The Chalk Bass is a carnivore, so be sure to feed them plenty of meaty food.
Neon Blue Gobie
The Neon Blue Goby is the most common and popular of over 2000 species of goby saltfish.
These guys are usually peaceful in nature but have been known to be aggressive to other neon gobies if they’re not mated in a pair. If you do not keep them in a mated pair, then keeping them singly is best.
Make sure your tank is minimum 10 gallons in size, and keep it maintained between 72 and 78 degrees and 8.1 and 8.4 pH.
They will eat live, frozen and meaty foods.
Growing up to 3 inches, these saltwater fish are cool to look at. The Dottyback come in a variety of colors, the most vibrant of which are the Purple or Bicolor Dottybacks. They are sure to delight all audiences.
We recommend keeping them in a minimum size 30 gallon tank, the Dottyback has been known to act aggressively in small tanks. You would be wise not to underestimate these guys! Despite their small size, they can hold their own against larger fish, and in fact thrive in tanks with bigger and semi aggressive fish.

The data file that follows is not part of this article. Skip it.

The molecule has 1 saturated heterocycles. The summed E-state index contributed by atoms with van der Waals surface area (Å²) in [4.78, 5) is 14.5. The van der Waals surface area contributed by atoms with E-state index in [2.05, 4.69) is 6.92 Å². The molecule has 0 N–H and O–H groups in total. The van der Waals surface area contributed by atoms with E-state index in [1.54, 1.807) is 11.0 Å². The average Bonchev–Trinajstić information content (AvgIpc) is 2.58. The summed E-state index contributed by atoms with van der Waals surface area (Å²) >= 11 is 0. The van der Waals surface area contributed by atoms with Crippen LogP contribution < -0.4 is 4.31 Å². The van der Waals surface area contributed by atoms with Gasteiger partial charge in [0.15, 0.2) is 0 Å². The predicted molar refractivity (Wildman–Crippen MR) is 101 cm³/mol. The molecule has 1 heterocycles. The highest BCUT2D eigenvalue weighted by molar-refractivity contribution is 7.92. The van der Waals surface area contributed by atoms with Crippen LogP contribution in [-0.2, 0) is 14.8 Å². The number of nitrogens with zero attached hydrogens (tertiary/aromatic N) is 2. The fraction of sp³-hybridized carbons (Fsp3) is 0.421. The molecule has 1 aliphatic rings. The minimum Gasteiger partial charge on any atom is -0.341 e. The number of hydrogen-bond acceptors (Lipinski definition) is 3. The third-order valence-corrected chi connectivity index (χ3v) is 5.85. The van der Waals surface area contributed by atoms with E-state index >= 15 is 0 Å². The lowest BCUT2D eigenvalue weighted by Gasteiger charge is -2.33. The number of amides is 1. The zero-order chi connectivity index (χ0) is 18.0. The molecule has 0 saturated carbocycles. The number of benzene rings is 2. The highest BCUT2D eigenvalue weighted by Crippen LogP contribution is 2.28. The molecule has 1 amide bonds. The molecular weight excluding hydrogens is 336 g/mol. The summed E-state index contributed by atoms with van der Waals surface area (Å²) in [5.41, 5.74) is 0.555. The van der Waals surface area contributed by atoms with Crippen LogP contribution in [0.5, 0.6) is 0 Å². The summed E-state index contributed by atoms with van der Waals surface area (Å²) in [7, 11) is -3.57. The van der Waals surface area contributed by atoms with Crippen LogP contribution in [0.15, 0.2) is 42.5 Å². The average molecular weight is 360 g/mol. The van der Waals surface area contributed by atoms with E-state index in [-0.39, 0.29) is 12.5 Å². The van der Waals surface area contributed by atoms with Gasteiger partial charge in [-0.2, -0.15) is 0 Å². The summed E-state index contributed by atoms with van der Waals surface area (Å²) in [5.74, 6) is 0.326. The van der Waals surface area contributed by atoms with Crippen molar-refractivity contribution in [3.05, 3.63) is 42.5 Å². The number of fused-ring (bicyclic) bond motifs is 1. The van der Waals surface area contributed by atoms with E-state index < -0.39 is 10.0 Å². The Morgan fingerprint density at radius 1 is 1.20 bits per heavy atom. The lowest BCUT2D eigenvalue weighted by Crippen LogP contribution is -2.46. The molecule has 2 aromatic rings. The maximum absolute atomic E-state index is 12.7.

Keep your tank between 72 and 78 degrees and 8.1 and 8.4 pH to create the perfect environment for the Dottyback. Feed them with meaty food.
Yellow Tail Damselfish
The Yellow Tail Damselfish is sure to be the focus in your aquarium. Colored bright cobalt blue with a yellow tale, even though they typically only grow to 3 inches, these guys can make an impact.
They are generally peaceful in nature and are the least aggressive of the Damselfish type.
They have been known to be territorial towards other Damsels, so it’s best to keep them in odd-numbered groups amongst other non-aggressive fish.
Make sure your tank is minimum 30 gallons and keep it between 72 and 78 degrees. Maintain the tank between 8.1 and 8.4 pH to create the perfect environment for your damselfish.
This article has hopefully given you some useful insight and knowledge so that you can start your very own special saltwater fish aquarium.
While they are certainly harder to take care of than their freshwater counterparts, saltwater fish can thrive when careful consideration is taken with regards to the tank size, water temperature, pH level and circulation.
The fish we recommend make the perfect choices for any beginner aquarists — just be sure that the fish you select will live well with each other.
So with that, good luck with your first saltwater fish aquarium!